Feeling sleepy may seem more of an inconvenience than a potential hazard for people in Oklahoma. However, getting behind the wheel while drowsy may put drivers, their passengers and those with whom they share the road in danger.

According to the Centers for Disease Control and Prevention, drowsy driving may occur due to any number of factors, including not getting enough sleep, shift work, certain medical conditions, medications or drinking alcohol. While any driver who has not gotten adequate rest may be at risk for drowsy driving, the risk may be greater for shift workers who work long hours or the night shift, commercial motor vehicle operators and people with untreated sleep disorders.

Even if motorists do not fall asleep while driving, getting behind the wheel while sleepy or fatigued may still impair their driving abilities. Drowsiness may have an adverse effect on drivers’ ability to make sound decisions, impair their attentiveness and delay their reaction times. According to the National Security Council, drivers who have been awake for 20 hours or more experience a similar level of impairment to those with a blood alcohol concentration of 0.08%.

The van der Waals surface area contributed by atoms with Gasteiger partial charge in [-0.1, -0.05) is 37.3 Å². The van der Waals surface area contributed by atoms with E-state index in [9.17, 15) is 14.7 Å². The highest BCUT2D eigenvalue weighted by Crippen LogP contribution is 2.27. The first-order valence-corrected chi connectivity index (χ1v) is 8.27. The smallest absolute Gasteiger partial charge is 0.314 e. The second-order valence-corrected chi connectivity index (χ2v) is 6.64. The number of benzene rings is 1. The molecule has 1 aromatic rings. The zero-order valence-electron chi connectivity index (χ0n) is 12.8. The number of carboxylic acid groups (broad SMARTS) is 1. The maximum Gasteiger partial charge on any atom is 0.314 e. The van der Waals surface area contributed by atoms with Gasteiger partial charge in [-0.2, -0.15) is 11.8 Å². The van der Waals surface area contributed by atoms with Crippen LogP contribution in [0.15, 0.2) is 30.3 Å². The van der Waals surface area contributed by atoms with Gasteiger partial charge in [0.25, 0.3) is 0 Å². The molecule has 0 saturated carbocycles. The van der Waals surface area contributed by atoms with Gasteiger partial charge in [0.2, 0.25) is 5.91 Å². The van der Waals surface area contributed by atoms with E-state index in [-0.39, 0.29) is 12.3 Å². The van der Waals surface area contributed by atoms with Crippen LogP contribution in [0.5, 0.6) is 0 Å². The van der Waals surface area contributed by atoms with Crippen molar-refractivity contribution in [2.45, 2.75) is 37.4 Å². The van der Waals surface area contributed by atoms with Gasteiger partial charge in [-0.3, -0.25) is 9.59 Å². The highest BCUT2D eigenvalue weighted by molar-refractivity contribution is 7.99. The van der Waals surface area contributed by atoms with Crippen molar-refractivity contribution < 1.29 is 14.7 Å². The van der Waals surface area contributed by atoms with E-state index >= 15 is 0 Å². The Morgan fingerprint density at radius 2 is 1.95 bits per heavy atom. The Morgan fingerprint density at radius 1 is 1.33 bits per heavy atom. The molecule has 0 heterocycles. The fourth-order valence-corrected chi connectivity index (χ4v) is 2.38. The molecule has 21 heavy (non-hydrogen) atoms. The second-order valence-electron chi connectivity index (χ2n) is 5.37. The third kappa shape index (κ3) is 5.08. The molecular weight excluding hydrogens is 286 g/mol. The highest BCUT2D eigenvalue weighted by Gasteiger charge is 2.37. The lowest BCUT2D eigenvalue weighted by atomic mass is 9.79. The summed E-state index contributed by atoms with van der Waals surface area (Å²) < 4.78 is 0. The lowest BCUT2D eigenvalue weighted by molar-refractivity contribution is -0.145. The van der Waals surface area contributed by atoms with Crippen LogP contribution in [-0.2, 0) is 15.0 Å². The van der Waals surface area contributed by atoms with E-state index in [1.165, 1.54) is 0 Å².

Getting behind the wheel while drowsy makes drivers three times as likely to get into motor vehicle collisions, which may result in serious injuries or death for themselves or others. While federal estimates suggest as many as 71,000 injuries and 1,550 deaths result from drowsy driving accidents each year, the actual statistics may be significantly greater. In fact, researchers estimate that the prevalence of drowsiness-involved fatal collisions is underreported by 350% or more.